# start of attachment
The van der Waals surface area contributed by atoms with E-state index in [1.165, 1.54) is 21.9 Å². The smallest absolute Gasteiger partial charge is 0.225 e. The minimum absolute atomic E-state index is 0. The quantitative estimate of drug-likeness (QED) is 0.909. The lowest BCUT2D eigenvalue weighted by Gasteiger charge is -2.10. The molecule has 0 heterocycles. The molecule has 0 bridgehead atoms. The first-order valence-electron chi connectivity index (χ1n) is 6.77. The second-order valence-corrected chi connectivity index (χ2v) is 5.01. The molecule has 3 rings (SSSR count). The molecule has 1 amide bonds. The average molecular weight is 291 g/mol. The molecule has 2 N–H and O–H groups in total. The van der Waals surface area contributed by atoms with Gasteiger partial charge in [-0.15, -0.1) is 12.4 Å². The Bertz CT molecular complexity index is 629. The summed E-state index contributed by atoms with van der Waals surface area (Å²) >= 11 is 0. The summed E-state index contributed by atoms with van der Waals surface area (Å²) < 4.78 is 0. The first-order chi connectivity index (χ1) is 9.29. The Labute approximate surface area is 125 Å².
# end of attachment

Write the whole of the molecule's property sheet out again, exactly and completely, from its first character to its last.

The van der Waals surface area contributed by atoms with E-state index in [1.165, 1.54) is 21.9 Å². The smallest absolute Gasteiger partial charge is 0.225 e. The minimum absolute atomic E-state index is 0. The quantitative estimate of drug-likeness (QED) is 0.909. The lowest BCUT2D eigenvalue weighted by Gasteiger charge is -2.10. The molecule has 0 heterocycles. The molecule has 0 bridgehead atoms. The first-order valence-electron chi connectivity index (χ1n) is 6.77. The second-order valence-corrected chi connectivity index (χ2v) is 5.01. The molecule has 3 rings (SSSR count). The molecule has 1 amide bonds. The average molecular weight is 291 g/mol. The molecule has 2 N–H and O–H groups in total. The van der Waals surface area contributed by atoms with Gasteiger partial charge in [-0.15, -0.1) is 12.4 Å². The Bertz CT molecular complexity index is 629. The summed E-state index contributed by atoms with van der Waals surface area (Å²) >= 11 is 0. The summed E-state index contributed by atoms with van der Waals surface area (Å²) < 4.78 is 0. The first-order chi connectivity index (χ1) is 9.29. The Labute approximate surface area is 125 Å².